This book explores the Janus-faced features of privacy, and looks at their implications for the control of personal information, for sexual and reproductive freedom, and for democratic politics. It asks what, if anything, is wrong with asking women to get licenses in order to have children, given that pregnancy and childbirth can seriously damage your health. It considers whether employers should be able to monitor the friendships and financial affairs of employees, and whether we are entitled to know whenever someone rich, famous or powerful has cancer, or an adulterous affair. It considers whether we are entitled to privacy in public and, if so, what this might mean for the use of CCTV cameras, the treatment of the homeless and the provision of public facilities such as parks, libraries and lavatories. Above all, the book seeks to understand whether and, if so, why privacy is valuable in a democratic society, and what implications privacy has for the ways we see and treat each other. The ideas about privacy we have inherited from the past are marked by beliefs about what is desirable, realistic and possible which predate democratic government and, in some cases, predate constitutional government as well. Hence, this book argues, although privacy is an important democratic value, we can only realise that value if we use democratic ideas about the freedom, equality, security and rights of individuals to guide our understanding of privacy. -- Book Cover.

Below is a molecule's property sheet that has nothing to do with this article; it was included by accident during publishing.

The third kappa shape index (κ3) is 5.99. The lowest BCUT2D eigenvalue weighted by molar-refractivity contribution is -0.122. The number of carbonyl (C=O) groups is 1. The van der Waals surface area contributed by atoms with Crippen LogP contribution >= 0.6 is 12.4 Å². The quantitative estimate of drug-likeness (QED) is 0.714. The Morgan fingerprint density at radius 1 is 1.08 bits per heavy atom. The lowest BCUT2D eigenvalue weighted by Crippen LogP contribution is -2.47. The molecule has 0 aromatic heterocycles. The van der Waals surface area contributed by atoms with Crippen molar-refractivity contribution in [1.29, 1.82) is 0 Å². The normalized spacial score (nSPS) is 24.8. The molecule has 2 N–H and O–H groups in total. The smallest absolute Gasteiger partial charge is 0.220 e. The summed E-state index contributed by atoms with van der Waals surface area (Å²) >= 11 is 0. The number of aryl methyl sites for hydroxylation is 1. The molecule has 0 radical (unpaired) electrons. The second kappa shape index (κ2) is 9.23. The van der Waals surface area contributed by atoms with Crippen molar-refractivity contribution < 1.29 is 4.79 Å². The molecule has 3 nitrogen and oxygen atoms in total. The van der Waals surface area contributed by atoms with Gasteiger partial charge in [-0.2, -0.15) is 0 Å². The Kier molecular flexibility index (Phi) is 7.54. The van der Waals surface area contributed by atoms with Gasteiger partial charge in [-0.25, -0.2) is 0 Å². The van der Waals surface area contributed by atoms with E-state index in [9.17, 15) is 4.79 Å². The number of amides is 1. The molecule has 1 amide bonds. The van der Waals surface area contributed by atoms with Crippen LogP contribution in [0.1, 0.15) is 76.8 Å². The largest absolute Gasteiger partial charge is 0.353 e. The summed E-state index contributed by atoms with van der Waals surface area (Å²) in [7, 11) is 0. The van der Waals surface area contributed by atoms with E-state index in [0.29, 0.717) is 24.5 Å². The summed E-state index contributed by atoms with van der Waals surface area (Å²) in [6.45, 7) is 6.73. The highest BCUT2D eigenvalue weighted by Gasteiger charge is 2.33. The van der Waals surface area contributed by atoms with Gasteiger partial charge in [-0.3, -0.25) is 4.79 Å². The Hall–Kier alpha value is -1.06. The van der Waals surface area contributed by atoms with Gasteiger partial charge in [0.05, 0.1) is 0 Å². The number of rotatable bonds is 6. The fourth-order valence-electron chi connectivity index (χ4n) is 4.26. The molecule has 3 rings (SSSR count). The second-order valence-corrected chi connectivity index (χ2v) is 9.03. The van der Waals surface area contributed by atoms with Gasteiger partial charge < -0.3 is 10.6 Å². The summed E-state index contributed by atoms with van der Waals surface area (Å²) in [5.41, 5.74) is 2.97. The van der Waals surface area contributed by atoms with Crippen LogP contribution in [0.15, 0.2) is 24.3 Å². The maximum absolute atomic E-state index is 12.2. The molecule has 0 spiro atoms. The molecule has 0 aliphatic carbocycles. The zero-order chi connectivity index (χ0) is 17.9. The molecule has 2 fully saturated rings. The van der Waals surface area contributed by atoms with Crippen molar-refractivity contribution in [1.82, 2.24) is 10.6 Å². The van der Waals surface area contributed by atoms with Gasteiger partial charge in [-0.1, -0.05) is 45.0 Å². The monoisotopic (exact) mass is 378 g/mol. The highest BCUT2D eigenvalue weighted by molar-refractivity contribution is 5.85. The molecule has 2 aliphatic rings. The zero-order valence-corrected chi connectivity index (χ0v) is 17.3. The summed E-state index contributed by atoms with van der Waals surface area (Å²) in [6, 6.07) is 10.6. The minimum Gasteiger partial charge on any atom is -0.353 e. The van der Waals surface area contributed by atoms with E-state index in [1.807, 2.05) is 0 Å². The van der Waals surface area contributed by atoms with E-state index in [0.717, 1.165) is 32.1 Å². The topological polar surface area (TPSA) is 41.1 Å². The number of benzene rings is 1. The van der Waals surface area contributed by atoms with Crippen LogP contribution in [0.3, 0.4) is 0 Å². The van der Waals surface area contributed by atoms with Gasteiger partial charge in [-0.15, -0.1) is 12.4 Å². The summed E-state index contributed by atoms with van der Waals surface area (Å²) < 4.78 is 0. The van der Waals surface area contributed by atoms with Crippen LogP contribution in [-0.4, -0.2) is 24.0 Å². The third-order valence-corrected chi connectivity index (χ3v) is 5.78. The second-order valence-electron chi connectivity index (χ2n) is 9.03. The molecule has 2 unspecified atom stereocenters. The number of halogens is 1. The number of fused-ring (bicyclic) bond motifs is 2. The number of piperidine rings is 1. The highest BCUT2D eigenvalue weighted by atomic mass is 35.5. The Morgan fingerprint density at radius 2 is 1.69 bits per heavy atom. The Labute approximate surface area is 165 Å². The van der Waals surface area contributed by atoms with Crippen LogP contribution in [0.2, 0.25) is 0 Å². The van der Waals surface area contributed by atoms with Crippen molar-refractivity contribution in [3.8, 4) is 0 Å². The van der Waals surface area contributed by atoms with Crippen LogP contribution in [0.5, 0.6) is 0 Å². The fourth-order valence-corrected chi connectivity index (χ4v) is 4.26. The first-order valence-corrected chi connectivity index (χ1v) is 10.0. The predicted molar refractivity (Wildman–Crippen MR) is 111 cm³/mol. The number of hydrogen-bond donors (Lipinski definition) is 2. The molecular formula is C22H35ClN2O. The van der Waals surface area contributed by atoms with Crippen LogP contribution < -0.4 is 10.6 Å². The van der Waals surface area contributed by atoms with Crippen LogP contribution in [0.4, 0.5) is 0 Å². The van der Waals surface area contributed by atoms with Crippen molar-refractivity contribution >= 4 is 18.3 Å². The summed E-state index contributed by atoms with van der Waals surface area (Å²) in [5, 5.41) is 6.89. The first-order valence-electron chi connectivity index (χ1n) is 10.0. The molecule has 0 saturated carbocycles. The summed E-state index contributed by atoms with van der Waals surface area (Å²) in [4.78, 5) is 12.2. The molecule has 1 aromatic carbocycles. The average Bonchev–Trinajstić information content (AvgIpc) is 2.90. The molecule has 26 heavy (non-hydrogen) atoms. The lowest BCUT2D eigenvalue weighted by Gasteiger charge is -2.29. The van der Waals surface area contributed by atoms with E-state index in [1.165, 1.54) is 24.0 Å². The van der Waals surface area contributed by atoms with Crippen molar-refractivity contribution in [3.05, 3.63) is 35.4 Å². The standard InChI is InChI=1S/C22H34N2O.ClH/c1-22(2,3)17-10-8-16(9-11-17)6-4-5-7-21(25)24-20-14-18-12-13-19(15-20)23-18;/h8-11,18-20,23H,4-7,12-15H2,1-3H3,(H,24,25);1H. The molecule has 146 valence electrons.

THIS ESSAY CONSIDERS THE CLINTON SEX SCANDAL AS THE LAST IN A SERIES OF EVENTS THAT ERODED PRIVACY AND ITS PROTECTION IN THE UNITED STATES. IT IS AN "EPISODE IN THE DESTRUCTION OF PRIVACY THAT HAS BECOME THE TOTALITARIAN DEMOCRATIC PROJECT OF OUR TIME." IT EXPLORES THE ROLES THAT LAWYERS, FEMINISTS, THE MEDIA, AND THE OFFICE OF THE INDEPENDENT COUNSEL HAVE PLAYED IN THIS DESTRUCTION OF PRIVACY.
While other books in the field focus on specific aspects of privacy or how to avoid invasions, David H. Holtzman-a master technologist, internet pioneer, security analyst, and former military codebreaker-presents a comprehensive insider's expose of the world of invasive technology, who's using it, and how our privacy is at risk. Holtzman starts out by categorizing privacy violations into "The 7 Sins Against Privacy" and then goes on to explain in compelling and easy-to-understand language exactly how privacy is being eroded in every aspect of our lives. Holtzman vividly reveals actual invasions and the dangers associated with the loss of privacy, and he takes a realistic look at the trade-offs between privacy and such vital issues as security, rights, and economic development.
Introduction: how and why our privacy is at risk -- Privacy invasions hurt. The seven sins against privacy ; Collateral damage: the harm to society -- Why technology is key. Technology affects privacy: how and why ; New tech, new crimes: fresh wounds -- Privacy in context. Privacy and the law: a right ahead or left behind? ; Privacy and identity: the cult of me ; Privacy and culture in a technological world: shoji screens -- The technology. Voyeurism: surveillance technology ; Stalking: networks, tags, and locators -- The watchers. Marketing invasions: Garbos and greed ; Government invasions for security: mugwumps and momists -- What can be done? Fighting back: Gandhis, curmudgeons, and vigilantes ; The panopticon: see the bars, rattle the cage